The tech industry is known for being ahead of the curve, and for good reason. Many companies in the industry are responsible for innovative products that advance our society in both work and leisure.
It’s an industry that is flush with big ideas that have changed how we connect, work, travel, shop and even exchange money. Thus, it shouldn’t be surprising that many of the organizations that promised their employees no layoffs during the COVID-19 pandemic are in the tech industry.
The list of companies guaranteeing ongoing employment include companies like SalesForce, Cisco, Nvidia Corp., ServiceNow, PayPal, Marvell, among others. Tech is far from the only industry promising no layoffs — many financial companies have made similar pledges. However, the tech industry has certainly been at the forefront of this “no layoff” campaign.
The quotes from executives at these companies all have the same general theme, but ServiceNow CEO Bill McDermott’s point was particularly salient.
“We want our employees focused on supporting our customers, not worried about their own jobs,” McDermott said. ServiceNow is one of the few companies that has pledged no layoffs for the rest of the year while also announcing that it’s planning to hire people as well.
ServiceNow also announced it’s taking part in a program called People+Work Connect with Accenture, Lincoln Financial Group and Verizon. The program acts as an online employer to employer clearing house for these companies to hire employees laid off or furloughed by other companies. ServiceNow said it will post 800 jobs through this channel.
While each company’s situation is different, it’s noteworthy how many tech companies have decided to protect jobs amid the pandemic. In a column for Bloomberg, Tae Kim writes that promising job security engenders loyalty from one of a companies’ most important assets: human capital.
“Future and current employees will remember how they were treated during the crisis,” Kim writes. “And by standing firm for their workers, the companies will be able to hire and retain the best talent going forward.”
What’s more, the organizations that are guaranteeing job security to their employees are no doubt seeing an uptick in productivity compared to businesses that have had to lay off portions of their workforce.
“It’s simply human nature,” Kim notes. “When people get worried over job security, the culture tends to grow more toxic. Instead of teamwork and collaboration, employees start to focus on internal politics and everything becomes a zero-sum game. Instead of taking smart risks, serving customers and building better products, workers play not to lose.”
Kroger Making Best of Supply Chain Issues
The Kroger grocery store chain is taking donated excess raw milk normally sold to restaurants or hotels, which is now going to waste, and pays for the packaging and processing in order to provide a nutritious food source for communities in need. The effort also helps support dairy farmers struggling to find enough demand for their supply — especially now that schools are closed. In partnership with its dairy cooperative, with suppliers and farmers across the Midwest and South, Kroger will use its facilities in Texas, Kentucky, Michigan and Ohio to process and donate about 200,000 gallons of additional milk to Feeding America food banks and community organizations through the end of August.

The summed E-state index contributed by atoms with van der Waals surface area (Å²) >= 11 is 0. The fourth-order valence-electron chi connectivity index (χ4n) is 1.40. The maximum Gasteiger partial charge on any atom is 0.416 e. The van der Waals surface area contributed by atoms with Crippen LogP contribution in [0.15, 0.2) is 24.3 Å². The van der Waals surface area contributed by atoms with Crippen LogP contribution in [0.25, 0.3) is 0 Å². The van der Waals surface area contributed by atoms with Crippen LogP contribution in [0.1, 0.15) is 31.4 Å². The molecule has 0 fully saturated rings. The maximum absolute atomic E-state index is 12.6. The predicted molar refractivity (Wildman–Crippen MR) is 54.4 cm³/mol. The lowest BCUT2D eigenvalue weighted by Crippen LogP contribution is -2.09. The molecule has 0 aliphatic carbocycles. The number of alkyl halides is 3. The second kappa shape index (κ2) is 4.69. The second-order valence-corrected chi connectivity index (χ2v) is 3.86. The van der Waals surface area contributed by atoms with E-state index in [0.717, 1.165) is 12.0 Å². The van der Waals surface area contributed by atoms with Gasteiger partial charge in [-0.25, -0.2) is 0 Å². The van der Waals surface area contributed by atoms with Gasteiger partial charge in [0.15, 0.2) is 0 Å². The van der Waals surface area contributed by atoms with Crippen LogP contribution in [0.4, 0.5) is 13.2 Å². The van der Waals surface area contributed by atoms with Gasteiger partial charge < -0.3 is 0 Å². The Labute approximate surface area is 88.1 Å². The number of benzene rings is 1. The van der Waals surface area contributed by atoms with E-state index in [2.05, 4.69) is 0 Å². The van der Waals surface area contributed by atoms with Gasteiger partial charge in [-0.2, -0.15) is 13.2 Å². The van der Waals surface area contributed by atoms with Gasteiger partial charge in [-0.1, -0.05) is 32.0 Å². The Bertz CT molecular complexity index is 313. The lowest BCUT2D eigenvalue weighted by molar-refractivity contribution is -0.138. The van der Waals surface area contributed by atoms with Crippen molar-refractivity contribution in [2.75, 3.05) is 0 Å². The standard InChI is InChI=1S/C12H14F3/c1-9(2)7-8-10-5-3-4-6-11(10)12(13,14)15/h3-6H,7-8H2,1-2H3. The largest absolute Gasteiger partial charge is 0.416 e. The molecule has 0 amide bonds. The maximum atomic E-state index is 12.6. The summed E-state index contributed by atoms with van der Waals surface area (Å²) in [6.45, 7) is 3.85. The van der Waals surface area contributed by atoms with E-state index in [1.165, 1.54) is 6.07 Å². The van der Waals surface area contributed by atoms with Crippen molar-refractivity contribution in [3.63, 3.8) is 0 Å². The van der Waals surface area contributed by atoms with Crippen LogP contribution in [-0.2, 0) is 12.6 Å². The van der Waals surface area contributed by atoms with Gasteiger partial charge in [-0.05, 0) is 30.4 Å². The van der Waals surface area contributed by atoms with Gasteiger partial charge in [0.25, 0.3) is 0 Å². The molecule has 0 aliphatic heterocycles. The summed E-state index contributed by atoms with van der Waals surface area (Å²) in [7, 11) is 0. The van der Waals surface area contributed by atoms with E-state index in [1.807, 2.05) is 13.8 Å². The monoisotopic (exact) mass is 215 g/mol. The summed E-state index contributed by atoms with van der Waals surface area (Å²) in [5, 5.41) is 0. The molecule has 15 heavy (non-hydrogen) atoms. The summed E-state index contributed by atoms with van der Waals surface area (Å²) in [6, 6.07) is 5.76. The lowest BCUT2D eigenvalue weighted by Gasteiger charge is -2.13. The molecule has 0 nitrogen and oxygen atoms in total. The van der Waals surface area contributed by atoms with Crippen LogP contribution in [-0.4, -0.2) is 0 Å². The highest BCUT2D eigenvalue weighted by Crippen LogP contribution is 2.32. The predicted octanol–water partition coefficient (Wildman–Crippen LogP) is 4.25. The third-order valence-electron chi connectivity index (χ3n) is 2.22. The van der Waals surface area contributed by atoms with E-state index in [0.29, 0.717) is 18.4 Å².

Green Circle Growers Donate Flowers to Frontline Health-Care Workers
Green Circle Gowers of Ohio honored America’s health-care workers by donating $1 million in orchids to frontline caregivers in seven markets significantly affected by the COVID-19 pandemic: Boston, Dallas, Detroit, Los Angeles, New York, Tampa and its home base near Cleveland. More than 50,000 orchids will be delivered to those on the frontline at hospitals, nursing homes, homeless shelters, food banks, and more.
JetBlue to Honor 100K Health-Care Workers with Free Flights
New York-based JetBlue airline is donating pairs of roundtrip flight certificates for 10,000 health-care workers at the Mount Sinai Health System, including their Manhattan, Brooklyn, Queens and Long Island campuses. Additionally, JetBlue is calling customers to thank the health-care heroes in their life by nominating them for a chance to receive one of 90,000 pairs of roundtrip flight certificates for two to use when the time is right. Customers can begin submissions today.
Nike Donating Footwear
Nike is donating Air Zoom Pulse footwear to frontline health-care workers in Barcelona, Berlin, Chicago, London, Los Angeles, Memphis, Milan, New York City, Paris and all across Belgium. The company will donate 32,500 pairs of the shoe, which will total $5.5 million.
Lowe’s Steps Up for Mother’s Day
Lowe’s partnered with local nurseries to deliver $1 million worth of flower baskets nationwide to aging moms in senior homes with quarantines that restrict visitors. The baskets were delivered to more than 500 long-term care and senior living facilities in New York, Seattle, Chicago, Boston, Houston, Miami and more.
Mattel Launches Health-Care Action Figures
Toy giant Mattel is launching a collection of Fisher-Price action figures to celebrate “everyday heroes” on the front lines of the COVID-19 pandemic, including medical workers, grocery store employees, and delivery drivers. Proceeds from toy sales will go to front-line workers.
See the full list of organizations WorldatWork has identified as a part of our #KeepTheWorldatWork campaign. If you know of a company we missed, email us and we'll add them to the list.
About the Author
Brett Christie is the managing editor of Workspan Daily.